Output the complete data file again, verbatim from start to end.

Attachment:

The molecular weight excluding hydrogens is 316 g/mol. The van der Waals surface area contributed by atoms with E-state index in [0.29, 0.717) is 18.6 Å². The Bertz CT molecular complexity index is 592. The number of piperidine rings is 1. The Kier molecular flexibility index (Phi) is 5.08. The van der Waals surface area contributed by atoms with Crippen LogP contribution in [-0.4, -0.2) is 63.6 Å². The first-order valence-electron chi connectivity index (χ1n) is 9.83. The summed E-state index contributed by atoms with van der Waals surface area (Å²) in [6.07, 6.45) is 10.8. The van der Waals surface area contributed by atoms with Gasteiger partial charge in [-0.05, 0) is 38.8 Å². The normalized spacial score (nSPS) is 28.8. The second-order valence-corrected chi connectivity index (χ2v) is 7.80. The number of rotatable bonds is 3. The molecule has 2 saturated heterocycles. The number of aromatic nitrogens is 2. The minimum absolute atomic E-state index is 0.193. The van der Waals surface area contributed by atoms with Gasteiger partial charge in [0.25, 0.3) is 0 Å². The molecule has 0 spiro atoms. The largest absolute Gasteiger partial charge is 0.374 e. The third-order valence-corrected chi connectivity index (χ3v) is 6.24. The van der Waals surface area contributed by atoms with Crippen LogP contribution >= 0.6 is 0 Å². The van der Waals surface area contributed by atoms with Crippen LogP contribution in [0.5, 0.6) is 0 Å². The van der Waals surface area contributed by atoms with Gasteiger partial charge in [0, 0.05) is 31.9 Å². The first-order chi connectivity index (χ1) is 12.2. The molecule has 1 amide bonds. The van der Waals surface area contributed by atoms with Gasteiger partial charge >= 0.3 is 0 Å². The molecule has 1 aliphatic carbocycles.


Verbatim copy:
The molecular weight excluding hydrogens is 316 g/mol. The van der Waals surface area contributed by atoms with E-state index in [0.29, 0.717) is 18.6 Å². The Bertz CT molecular complexity index is 592. The number of piperidine rings is 1. The Kier molecular flexibility index (Phi) is 5.08. The van der Waals surface area contributed by atoms with Crippen LogP contribution in [-0.4, -0.2) is 63.6 Å². The first-order valence-electron chi connectivity index (χ1n) is 9.83. The summed E-state index contributed by atoms with van der Waals surface area (Å²) in [6.07, 6.45) is 10.8. The van der Waals surface area contributed by atoms with Gasteiger partial charge in [-0.05, 0) is 38.8 Å². The normalized spacial score (nSPS) is 28.8. The second-order valence-corrected chi connectivity index (χ2v) is 7.80. The number of rotatable bonds is 3. The molecule has 2 saturated heterocycles. The number of aromatic nitrogens is 2. The minimum absolute atomic E-state index is 0.193. The van der Waals surface area contributed by atoms with Gasteiger partial charge in [0.25, 0.3) is 0 Å². The molecule has 0 spiro atoms. The largest absolute Gasteiger partial charge is 0.374 e. The third-order valence-corrected chi connectivity index (χ3v) is 6.24. The van der Waals surface area contributed by atoms with Crippen LogP contribution >= 0.6 is 0 Å². The van der Waals surface area contributed by atoms with Crippen LogP contribution in [0.5, 0.6) is 0 Å². The van der Waals surface area contributed by atoms with Gasteiger partial charge in [0, 0.05) is 31.9 Å². The first-order chi connectivity index (χ1) is 12.2. The molecule has 1 amide bonds. The van der Waals surface area contributed by atoms with Gasteiger partial charge >= 0.3 is 0 Å². The molecule has 1 aliphatic carbocycles.